This question structure is a common mistake, made by combining two common questions: "How does it look?" and "What does it look like?"
"Look like" needs a noun object, while "look" needs an adjective or adverb after it. "What" is the interrogative pronoun (question word) for nouns, and "how" is the interrogative pronoun for certain adjectives and adverbs, including "good".
We can figure this out for ourselves by looking at the statement structure of both correct questions, the comparing it to this bad question.
a) The cloud looks beautiful. -> b) The cloud looks how. -> c) How does the cloud look __ x __?
In a), "beautiful" is an adjective that describes the cloud. In b), how replaces "beautiful". In c), we make it a question by moving "how" to the front of the sentence, leaving nothing (the "x") where "beautiful" used to be. The underlying grammar and parts of speech have not changed.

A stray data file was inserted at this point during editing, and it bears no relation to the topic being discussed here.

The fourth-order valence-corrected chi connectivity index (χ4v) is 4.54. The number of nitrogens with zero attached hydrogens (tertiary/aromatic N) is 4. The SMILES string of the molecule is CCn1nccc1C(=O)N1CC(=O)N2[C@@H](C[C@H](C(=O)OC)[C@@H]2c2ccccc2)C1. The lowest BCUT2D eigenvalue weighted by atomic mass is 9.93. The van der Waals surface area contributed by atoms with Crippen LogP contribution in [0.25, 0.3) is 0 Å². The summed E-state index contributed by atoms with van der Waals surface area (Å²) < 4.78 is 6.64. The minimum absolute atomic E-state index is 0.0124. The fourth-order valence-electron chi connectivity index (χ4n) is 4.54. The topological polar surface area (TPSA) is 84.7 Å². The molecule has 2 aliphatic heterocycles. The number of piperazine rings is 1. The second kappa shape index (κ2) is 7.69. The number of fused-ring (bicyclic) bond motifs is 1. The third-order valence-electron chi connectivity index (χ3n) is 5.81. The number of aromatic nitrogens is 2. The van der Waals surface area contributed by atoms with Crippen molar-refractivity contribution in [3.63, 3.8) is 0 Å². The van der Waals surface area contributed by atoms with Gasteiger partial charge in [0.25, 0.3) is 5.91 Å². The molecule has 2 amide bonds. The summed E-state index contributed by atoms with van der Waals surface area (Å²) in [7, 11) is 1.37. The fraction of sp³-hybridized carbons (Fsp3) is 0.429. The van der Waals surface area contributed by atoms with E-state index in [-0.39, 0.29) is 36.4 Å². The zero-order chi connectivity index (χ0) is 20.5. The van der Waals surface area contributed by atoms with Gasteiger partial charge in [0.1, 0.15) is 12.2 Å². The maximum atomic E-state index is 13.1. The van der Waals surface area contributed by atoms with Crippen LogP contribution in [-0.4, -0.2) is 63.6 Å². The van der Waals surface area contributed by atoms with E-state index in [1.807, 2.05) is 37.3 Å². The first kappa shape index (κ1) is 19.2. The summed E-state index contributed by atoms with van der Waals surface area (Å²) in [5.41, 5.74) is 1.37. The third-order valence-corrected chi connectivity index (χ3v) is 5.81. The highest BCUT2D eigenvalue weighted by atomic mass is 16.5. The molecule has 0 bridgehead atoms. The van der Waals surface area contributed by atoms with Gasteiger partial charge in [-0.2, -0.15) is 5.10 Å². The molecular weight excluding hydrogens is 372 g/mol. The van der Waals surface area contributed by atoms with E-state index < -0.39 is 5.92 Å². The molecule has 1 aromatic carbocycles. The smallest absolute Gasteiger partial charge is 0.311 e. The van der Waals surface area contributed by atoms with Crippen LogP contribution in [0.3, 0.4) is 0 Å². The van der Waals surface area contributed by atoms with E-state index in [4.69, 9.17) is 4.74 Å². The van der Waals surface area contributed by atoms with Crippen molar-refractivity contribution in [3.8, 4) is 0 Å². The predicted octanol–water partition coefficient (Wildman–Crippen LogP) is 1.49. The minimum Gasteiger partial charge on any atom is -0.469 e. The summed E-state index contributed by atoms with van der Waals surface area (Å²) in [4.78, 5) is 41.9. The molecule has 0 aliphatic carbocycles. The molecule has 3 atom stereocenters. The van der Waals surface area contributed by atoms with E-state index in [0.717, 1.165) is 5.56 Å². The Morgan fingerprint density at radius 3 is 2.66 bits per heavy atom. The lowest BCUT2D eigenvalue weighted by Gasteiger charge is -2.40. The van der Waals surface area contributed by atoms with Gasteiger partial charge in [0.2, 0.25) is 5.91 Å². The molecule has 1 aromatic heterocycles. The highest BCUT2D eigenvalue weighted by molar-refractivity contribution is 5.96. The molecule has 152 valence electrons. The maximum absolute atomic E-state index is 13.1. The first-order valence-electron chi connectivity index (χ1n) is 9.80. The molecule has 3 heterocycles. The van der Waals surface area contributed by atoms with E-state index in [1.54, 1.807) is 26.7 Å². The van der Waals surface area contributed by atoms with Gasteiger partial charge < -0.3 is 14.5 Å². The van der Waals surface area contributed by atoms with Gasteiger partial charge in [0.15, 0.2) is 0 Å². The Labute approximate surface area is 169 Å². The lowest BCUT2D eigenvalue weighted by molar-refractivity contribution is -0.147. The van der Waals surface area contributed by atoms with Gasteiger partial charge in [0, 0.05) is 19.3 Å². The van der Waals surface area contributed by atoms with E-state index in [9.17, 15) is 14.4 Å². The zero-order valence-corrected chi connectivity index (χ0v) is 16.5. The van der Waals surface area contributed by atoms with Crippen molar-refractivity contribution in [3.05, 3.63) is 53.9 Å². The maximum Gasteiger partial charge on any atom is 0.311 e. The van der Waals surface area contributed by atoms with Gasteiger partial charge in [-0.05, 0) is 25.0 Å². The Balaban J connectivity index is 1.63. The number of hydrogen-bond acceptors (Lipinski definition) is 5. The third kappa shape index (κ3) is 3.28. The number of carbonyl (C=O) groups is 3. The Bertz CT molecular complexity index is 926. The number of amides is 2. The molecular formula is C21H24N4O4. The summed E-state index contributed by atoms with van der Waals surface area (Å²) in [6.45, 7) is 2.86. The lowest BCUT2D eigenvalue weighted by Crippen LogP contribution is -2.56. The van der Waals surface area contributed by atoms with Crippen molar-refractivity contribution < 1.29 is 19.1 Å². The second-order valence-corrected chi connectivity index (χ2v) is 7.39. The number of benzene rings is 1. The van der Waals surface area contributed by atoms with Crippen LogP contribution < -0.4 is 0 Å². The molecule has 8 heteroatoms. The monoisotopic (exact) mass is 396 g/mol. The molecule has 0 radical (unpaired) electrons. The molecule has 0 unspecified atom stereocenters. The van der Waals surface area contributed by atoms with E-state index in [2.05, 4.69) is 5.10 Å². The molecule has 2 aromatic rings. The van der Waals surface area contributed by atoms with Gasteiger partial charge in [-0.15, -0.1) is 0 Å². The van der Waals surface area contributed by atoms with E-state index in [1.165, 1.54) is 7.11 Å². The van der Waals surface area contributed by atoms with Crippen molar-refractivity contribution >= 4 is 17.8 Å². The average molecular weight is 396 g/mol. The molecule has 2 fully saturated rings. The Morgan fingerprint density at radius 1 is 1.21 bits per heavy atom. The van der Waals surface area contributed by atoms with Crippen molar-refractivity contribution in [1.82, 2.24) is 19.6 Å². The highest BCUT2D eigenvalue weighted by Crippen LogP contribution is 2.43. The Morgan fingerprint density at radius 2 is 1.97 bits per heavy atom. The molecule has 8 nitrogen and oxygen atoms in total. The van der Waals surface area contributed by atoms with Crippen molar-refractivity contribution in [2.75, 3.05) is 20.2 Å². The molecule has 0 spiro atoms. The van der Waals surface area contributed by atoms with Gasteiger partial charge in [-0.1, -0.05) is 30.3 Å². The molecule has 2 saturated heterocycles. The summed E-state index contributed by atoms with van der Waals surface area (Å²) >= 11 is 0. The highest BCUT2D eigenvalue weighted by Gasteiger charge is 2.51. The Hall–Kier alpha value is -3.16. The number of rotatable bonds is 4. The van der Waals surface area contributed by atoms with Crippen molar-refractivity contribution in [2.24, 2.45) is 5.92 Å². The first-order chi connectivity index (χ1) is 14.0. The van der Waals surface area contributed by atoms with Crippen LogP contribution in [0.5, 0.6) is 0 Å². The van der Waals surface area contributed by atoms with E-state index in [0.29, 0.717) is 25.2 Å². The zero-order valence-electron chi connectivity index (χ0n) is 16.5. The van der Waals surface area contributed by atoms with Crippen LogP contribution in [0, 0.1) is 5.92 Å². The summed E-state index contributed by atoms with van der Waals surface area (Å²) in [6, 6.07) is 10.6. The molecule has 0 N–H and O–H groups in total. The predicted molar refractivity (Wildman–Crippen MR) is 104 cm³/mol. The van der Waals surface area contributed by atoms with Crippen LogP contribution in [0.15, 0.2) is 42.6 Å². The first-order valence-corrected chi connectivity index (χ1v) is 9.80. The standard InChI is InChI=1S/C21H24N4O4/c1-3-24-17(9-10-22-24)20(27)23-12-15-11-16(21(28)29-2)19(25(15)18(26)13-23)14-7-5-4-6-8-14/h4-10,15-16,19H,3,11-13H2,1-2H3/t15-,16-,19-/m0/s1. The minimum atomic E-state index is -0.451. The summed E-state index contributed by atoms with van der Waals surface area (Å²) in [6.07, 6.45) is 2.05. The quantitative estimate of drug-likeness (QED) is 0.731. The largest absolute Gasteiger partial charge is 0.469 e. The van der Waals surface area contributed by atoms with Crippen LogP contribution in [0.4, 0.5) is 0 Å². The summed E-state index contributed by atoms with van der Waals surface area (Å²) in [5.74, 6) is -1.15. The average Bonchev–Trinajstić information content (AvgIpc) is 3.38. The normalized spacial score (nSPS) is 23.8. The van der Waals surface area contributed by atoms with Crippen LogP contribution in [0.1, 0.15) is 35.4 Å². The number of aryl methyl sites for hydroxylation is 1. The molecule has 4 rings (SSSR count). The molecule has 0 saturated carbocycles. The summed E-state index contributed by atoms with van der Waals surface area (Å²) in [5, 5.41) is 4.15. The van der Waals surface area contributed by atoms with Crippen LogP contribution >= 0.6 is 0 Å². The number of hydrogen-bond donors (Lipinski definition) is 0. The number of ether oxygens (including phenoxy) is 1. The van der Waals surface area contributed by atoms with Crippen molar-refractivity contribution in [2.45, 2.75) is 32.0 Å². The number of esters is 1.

a) The cloud looks like a boat. -> b) The cloud looks like what. -> c) What does the cloud look like __ x __?
In a), "a boat" is a noun being compared with the cloud. In b), "what" is the interrogative pronoun that replaces "a boat". In c), "what" moves to the front of the sentence and we make it into a question, leaving nothing where "a boat" used to be. Again, the grammar is consistent throughout.
Now, if we try to do the same thing with "How does it look like?", it's impossible, because after "look like" we need a noun object, but we're using the pronoun "how", which cannot replace a noun.
a) The cloud looks like a boat/good??? -> b) The cloud looks like How/what?? -> c) How does the cloud look like?
So the question is impossible to understand because we cannot tell whether it refers to an adjective/adverb or a noun.